The impending midterm elections in the United States have largely flown under the radar in New Zealand, but the result – and whether it is accepted – could yet have significant consequences for US leadership in the Indo-Pacific and the wider world, Sam Sachdeva writes
Analysis: As New Zealand draws ever closer to the next general election, Kiwis are understandably more focused on political manoeuvrings close to home than on those further abroad.
Many column inches have been devoted to (baseless) speculation about Jacinda Ardern stepping down as prime minister before Kiwis head to the polls next year, as Labour continues to lose ground to National and its leader Christopher Luxon.
But on the other side of the world, Americans are casting their ballots in midterm elections on Wednesday (NZT) which could shape how the next two years unfold for New Zealand and the world.
With two years left in Democratic president Joe Biden’s first term, the Republican Party is all but certain to regain control of the House of Representatives while the Senate is on a knife edge.
That will mean an end to the majority currently enjoyed by Democrats in both chambers of Congress, which while wafer-thin has allowed Biden to push ahead with climate and infrastructure legislation in the face of political opposition.
Concerns about the cost of living, skyrocketing inflation and interest rates are as much of a concern in the United States as they are in Aotearoa, and the fate of Democratic incumbents blamed for the negative economic situation may yet foreshadow how Ardern and Labour fare in 2023.
Divided government has become increasingly common in recent decades, and foreign policy is largely the preserve of the White House rather than Congress, which suggests there may be little in the way of short-term consequences for New Zealand.
Consensus on ‘talking tough’ with China
Some commentators actually believe a Republican victory in the midterms could actually reduce rather than increase polarisation on some aspects of foreign policy.
Centre for Strategic Studies director David Capie sees the Washington-Beijing relationship as an area for clear cooperation, with a desire to talk tough “just about the only thing Democrats and Republicans can agree upon”.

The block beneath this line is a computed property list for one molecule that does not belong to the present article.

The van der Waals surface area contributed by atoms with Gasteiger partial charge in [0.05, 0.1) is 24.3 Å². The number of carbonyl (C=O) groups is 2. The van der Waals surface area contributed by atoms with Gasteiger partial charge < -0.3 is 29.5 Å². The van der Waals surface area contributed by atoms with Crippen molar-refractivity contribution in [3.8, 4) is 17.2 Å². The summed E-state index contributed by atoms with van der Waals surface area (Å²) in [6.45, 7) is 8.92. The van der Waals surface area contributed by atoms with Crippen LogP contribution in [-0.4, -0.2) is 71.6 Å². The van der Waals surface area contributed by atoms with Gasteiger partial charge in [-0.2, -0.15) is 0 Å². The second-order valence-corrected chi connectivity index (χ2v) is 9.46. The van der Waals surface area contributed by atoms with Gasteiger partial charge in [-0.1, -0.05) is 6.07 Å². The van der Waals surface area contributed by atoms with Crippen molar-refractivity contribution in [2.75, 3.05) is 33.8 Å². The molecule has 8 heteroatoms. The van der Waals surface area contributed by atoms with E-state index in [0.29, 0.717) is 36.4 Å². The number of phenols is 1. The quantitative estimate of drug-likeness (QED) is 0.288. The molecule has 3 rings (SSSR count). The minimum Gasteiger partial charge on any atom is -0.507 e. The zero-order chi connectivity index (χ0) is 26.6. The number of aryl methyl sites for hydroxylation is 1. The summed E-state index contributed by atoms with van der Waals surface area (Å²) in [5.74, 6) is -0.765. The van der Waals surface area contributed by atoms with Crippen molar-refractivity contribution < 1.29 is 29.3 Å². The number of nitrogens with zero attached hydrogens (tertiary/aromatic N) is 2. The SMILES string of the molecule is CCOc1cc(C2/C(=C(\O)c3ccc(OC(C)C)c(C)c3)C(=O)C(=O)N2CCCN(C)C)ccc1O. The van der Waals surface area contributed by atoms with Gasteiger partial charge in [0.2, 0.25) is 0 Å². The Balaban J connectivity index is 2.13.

“It’s more likely we’ll see a further ratcheting up of competition with China in areas like trade, technology, and over Taiwan. Some of those policies – calls for decoupling or bringing back jobs from Asia – obviously play well in the current economic climate.”
Capie says there is also speculation Republicans might help Biden to “put some meat onto the bones” of the Indo-Pacific Economic Framework, an effort to counter China’s economic heft in the region which has faced criticism for a lack of meaningful trade commitments.
“I’m still sceptical there is any appetite for anything that would look like a meaningful trade deal to much of the region. But it’s equally clear the lack of an economic vision remains the weakest link in the US’s approach to the Indo-Pacific, so everyone will be watching closely for any sign there might be a window for a change in approach before the next election campaign kicks off.”
Such a change of tack would be warmly welcomed by New Zealand, which was on the cusp of improved exporter access to the US through the Trans-Pacific Partnership before Donald Trump withdrew the country from the trade deal in 2017.
“Regardless of who is democratically elected, if they are in a robust electoral environment you would always hope for the strength of those democracies that the transition is as seamless and peaceful as it could be.”